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Dream 30 Minor Defies Undocumented Status and Returns Home

Dream 30 Minor Defies Undocumented Status and Returns Home

By Alex Corey
El Nuevo Sol

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On September 30, Luis Rivera, 17, attempted to enter the U.S. through Laredo, Texas — 1400 miles away from his family’s home in Los Angeles.

As Rivera stepped up to speak with a border patrol agent, he was asked where he was going — his answer: home.

He was not alone. Before, Dream 9. Now, Dream 30, plus more.

Rivera crossed alongside 29 other Dreamers, like him, with ages ranging from 13-33, as well as three adult parents, and a 23-year-old mother and her four-year-old daughter, the only U.S. citizen of the group.

The Dreamers, dressed in caps and gowns, arrived at the port of entry along with the other undocumented individuals and waited in line while supporters chanted on the other side of the border, and as journalists and servicemen snapped photos of the group.

The demonstration, organized by the National Immigrant Youth Alliance, was an attempt to convince U.S. Customs and Border Protection officials to grant humanitarian parole to the participants.

Prior to their attempt to cross the U.S.-Mexico border, many of them had resided in California, New York, North Carolina, and other states. The youth immigrant-led group organized a similar demonstration in July with nine undocumented students, now known as the Dream 9.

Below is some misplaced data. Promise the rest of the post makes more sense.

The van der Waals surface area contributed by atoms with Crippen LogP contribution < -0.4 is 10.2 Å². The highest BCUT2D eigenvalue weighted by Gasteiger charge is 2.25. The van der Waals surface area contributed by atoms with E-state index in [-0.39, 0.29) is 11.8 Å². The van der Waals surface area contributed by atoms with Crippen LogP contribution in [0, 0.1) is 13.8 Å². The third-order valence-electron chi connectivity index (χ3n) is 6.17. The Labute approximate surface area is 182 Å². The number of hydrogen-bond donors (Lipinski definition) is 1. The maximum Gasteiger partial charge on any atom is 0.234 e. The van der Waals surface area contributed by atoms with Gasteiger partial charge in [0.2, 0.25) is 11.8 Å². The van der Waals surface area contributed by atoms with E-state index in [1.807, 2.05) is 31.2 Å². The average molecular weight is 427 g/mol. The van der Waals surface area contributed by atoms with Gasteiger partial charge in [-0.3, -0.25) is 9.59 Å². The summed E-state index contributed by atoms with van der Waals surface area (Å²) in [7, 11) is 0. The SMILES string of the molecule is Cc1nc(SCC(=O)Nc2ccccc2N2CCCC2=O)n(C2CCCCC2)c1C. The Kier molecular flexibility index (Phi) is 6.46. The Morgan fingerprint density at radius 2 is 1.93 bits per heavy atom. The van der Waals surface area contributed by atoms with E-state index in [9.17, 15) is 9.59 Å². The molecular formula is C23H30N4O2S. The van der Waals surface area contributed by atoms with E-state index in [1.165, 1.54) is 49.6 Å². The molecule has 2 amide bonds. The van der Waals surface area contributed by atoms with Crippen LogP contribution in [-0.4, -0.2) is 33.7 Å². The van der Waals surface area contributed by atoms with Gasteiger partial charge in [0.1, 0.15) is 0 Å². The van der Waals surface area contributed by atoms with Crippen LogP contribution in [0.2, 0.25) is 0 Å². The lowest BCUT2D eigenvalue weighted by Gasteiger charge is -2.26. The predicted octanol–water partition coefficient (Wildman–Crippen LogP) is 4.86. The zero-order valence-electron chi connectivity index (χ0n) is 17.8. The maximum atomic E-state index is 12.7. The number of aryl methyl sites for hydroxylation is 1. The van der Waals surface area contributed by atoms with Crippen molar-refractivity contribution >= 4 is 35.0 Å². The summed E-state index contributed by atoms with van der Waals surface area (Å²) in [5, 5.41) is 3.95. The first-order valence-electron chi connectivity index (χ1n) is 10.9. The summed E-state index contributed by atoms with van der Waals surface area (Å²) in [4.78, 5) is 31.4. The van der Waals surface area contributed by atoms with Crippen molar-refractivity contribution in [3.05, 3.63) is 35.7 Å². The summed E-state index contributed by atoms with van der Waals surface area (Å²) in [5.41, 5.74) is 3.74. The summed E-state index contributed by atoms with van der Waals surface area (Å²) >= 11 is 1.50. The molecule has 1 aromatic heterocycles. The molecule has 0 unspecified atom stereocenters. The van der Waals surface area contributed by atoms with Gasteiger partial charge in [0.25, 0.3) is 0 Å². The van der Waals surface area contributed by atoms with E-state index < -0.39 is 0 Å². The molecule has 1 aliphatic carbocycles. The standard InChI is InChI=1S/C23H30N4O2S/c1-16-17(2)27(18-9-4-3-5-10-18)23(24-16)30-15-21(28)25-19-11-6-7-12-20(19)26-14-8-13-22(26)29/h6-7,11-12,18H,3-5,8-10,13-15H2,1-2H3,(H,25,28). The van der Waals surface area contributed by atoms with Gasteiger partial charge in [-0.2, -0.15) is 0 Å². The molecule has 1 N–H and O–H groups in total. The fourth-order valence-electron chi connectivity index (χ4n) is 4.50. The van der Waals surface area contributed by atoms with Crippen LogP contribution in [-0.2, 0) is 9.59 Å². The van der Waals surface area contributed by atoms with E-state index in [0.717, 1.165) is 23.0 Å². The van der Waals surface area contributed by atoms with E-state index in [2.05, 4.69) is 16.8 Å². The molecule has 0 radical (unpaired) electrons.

Sandra Jara, 31, a member of the Dream 30, crosses the bridge that connects Nuevo Laredo, México to Laredo, Texas. Photo: Eileen Truax
As with the Dream 9, the Dream 30 movement seeks to bring comprehensive immigration reform into the spotlight.

When President Obama implemented the Deferred Action for Childhood Arrivals initiative in June of 2012, it sought to remove the threat of deportation for undocumented youth, but it has proved to be less inclusive than advertised.

According to a report by the Brookings Institution, between Aug. 2012 and June 2013, 71.9 percent of all DACA applicants were approved, while 23.6 percent were still under review.

While the numbers suggest that a large portion of undocumented youth 30 and under have benefitted from the initiative, a Pew Research Center study in August of 2012 showed…

(Featured Photo: After being separated from his parents and siblings for more than two years, Luis Rivera returns to his Los Angeles home, in hopes of continuing his education. Photo: Alex Corey/El Nuevo Sol)

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